The Covenants Consummated

Revelation 19:11-16

Dr. S. Lewis Johnson expounds the Scriptures which record how God's promises are fulfilled at the return of Christ.

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[Message] I have an announcement to make. Mr. Lawrence Bate went home to be with the Lord yesterday morning or yesterday evening, and his body is at Ben Brown’s Funeral Home. There is a time for visiting with his wife and viewing the body from six to nine PM tomorrow evening. And it’s Ben Brown’s Funeral Home in the new building at MacArthur Pioneer in Irving. The funeral is at eleven o’clock in the morning on Friday. I presume, Howard, at the same place, Ben Brown’s Funeral Home in Irving?

Let’s open our class with a word of prayer.

[Prayer] Father, we thank Thee again for the word of God, and for the significance of it. We reflect upon its importance in the light of the fact that one of the names of our Lord is the “word of God.” And we thank Thee that it is a communication from Thee to us to be one of the means of the guiding of our steps while we’re here upon this earth. We thank Thee also for the Holy Spirit who is our teacher; the one who illuminates its pages, enables us to understand, draws us closer to Thee through the sacrifice of the Lord Jesus Christ, and guides and directs us all the days of our lives. We thank Thee that this is one of the great gifts in God, the presence of the Holy Spirit, and another is the gift of the word of God. Help us, Lord, as we read and ponder it, to learn the things that Thou wouldst have us to learn and give us submission to them. Father, we thank Thee for our Lord Jesus Christ, who has made it possible for us to know Thee by that great offering that he offered himself on Calvary’s cross. Accept our thanks for him and be with us as we study. May the Lord Jesus be exalted in it. May the triune God be properly praised, and may our hearts be lifted up.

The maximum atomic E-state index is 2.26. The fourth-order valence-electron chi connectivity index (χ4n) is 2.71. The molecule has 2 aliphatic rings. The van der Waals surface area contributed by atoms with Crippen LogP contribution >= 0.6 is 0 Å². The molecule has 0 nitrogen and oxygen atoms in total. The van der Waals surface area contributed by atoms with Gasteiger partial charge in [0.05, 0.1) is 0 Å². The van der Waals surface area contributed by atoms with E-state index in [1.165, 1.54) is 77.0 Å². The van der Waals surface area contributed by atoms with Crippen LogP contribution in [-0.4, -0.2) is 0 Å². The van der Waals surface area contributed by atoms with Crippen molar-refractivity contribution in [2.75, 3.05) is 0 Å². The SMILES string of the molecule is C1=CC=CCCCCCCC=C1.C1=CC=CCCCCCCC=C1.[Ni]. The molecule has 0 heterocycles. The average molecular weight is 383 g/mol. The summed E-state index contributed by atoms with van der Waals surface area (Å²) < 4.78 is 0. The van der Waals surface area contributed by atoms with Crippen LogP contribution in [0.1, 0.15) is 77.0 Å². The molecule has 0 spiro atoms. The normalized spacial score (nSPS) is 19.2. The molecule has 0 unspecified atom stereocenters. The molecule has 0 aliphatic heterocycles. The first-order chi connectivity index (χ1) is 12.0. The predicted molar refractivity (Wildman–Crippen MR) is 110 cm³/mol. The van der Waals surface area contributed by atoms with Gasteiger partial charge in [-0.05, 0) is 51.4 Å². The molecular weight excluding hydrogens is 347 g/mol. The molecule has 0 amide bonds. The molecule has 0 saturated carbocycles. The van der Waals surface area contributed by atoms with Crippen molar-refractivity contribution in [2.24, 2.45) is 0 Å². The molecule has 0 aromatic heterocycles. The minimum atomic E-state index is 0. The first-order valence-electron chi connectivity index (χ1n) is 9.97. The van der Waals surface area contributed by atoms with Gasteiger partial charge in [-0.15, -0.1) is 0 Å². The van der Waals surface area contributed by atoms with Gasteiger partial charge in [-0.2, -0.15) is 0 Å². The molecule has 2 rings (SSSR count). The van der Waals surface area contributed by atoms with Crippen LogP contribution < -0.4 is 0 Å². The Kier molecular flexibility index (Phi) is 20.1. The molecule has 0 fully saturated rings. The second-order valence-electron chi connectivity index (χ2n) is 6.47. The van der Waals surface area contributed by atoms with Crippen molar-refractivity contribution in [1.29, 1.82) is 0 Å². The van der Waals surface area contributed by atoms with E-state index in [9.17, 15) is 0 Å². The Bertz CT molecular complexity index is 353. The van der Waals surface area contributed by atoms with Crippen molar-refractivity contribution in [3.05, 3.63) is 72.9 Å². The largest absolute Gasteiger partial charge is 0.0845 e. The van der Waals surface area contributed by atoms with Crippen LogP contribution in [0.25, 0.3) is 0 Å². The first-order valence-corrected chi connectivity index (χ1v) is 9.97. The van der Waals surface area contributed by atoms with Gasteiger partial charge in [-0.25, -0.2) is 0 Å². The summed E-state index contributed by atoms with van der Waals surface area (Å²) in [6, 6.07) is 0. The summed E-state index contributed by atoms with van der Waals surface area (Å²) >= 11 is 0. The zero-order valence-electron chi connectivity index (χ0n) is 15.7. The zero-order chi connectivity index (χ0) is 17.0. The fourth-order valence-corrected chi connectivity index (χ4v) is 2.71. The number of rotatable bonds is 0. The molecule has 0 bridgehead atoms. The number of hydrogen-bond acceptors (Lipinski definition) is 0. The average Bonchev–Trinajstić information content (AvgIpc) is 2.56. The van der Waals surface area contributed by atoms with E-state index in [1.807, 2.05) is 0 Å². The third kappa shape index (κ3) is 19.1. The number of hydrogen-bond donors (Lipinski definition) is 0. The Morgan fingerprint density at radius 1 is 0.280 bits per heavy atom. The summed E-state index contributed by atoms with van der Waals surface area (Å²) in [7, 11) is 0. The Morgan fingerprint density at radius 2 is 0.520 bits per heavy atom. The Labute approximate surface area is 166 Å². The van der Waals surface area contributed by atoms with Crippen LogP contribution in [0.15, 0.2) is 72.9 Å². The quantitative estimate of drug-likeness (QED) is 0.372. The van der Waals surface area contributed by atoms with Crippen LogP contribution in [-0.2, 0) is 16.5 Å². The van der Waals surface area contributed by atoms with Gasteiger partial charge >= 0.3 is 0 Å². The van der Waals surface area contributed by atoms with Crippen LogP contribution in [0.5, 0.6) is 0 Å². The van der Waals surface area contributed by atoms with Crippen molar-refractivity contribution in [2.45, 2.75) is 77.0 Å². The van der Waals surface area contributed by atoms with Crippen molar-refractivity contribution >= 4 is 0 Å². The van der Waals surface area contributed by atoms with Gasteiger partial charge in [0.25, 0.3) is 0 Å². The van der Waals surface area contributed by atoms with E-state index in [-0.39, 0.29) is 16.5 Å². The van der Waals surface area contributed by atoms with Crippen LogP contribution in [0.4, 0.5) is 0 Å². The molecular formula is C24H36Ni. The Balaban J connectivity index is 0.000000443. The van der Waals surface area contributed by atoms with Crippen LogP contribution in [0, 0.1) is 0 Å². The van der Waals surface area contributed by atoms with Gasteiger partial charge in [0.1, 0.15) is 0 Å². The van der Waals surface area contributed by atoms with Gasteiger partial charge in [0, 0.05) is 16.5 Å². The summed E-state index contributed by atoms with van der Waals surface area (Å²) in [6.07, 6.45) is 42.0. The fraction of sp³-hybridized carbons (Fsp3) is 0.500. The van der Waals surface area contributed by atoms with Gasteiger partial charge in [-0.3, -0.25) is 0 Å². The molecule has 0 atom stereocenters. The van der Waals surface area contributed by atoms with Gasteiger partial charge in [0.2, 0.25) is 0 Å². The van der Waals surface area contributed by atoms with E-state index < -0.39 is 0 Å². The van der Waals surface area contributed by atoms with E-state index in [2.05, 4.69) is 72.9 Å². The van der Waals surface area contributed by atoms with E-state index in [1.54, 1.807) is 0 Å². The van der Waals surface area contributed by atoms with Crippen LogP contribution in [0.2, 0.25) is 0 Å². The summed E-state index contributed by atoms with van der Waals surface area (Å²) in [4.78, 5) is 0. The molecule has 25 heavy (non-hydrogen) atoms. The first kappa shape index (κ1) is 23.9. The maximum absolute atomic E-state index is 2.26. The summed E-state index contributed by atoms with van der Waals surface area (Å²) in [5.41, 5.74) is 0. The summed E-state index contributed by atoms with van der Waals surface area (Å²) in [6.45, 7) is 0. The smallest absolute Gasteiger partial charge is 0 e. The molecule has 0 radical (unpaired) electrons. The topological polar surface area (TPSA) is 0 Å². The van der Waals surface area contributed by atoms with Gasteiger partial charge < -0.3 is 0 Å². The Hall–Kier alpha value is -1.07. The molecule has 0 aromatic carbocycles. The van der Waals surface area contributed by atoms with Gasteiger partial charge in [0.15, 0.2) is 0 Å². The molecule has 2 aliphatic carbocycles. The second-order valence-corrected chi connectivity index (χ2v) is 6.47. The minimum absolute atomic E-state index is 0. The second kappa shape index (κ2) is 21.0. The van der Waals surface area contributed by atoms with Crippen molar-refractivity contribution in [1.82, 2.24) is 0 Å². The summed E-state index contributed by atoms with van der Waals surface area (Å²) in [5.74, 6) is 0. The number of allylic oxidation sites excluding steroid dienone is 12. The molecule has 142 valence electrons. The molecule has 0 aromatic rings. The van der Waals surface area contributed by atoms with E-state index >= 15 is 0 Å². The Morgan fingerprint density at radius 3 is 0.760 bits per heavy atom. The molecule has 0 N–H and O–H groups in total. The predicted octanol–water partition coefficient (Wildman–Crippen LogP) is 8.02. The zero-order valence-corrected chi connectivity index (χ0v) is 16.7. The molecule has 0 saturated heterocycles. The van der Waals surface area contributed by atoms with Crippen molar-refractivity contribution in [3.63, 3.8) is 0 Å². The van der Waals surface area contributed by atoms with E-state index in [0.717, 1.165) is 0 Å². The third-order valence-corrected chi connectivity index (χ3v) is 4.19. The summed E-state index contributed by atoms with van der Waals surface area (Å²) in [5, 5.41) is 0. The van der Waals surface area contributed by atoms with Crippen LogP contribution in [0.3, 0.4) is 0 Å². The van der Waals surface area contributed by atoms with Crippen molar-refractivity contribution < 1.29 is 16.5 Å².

We pray in Jesus’ name. Amen.

[Message] We’re drawing near the end of the study of “The Divine Purpose in History and Prophecy,” and it is inevitable that in the study of it, we must come to the study of the second advent, and that’s what we want to look at tonight, and we’re using the passage in Revelation chapter 19, verse 11 through verse 16 as our passage. One of the problems that Bible teachers and preachers have in dealing with a subject like this is, what passage in the Bible shall I use as the basis for an exposition of the idea, the fact and the ideas that surround that fact of the second coming of Christ, because there are so many passages in the Bible that have to do with this great event. Many of them in the Old Testament, looking at it from the Old Testament standpoint, and many of them in the New Testament, and this, of course, is one of the most important of them because it’s one of the last ones that is set forth in the word of God. So we’re looking at Revelation 19: 11 through 16, and I hope you’ll listen now as I read these verses.

“Now I saw heaven opened, and behold a white horse, and he who sat on him was called Faithful and True, and in righteousness he judges and makes war. His eyes were like a flame of fire, and on his head were many crowns. He had a name written that no one knew except himself. And he was clothed with a robe dipped in blood, and his name is called the word of God. And the armies in heaven clothed in fine linen, white and clean, followed him on white horses. Now out of his mouth goes a sharp sword, that with it he should strike the nations, and he himself will rule them with a rod of iron. He himself treads the wine press of the fierceness and wrath of Almighty God. And he has on his robe and on his thigh a name written, King of Kings, and Lord of Lords.”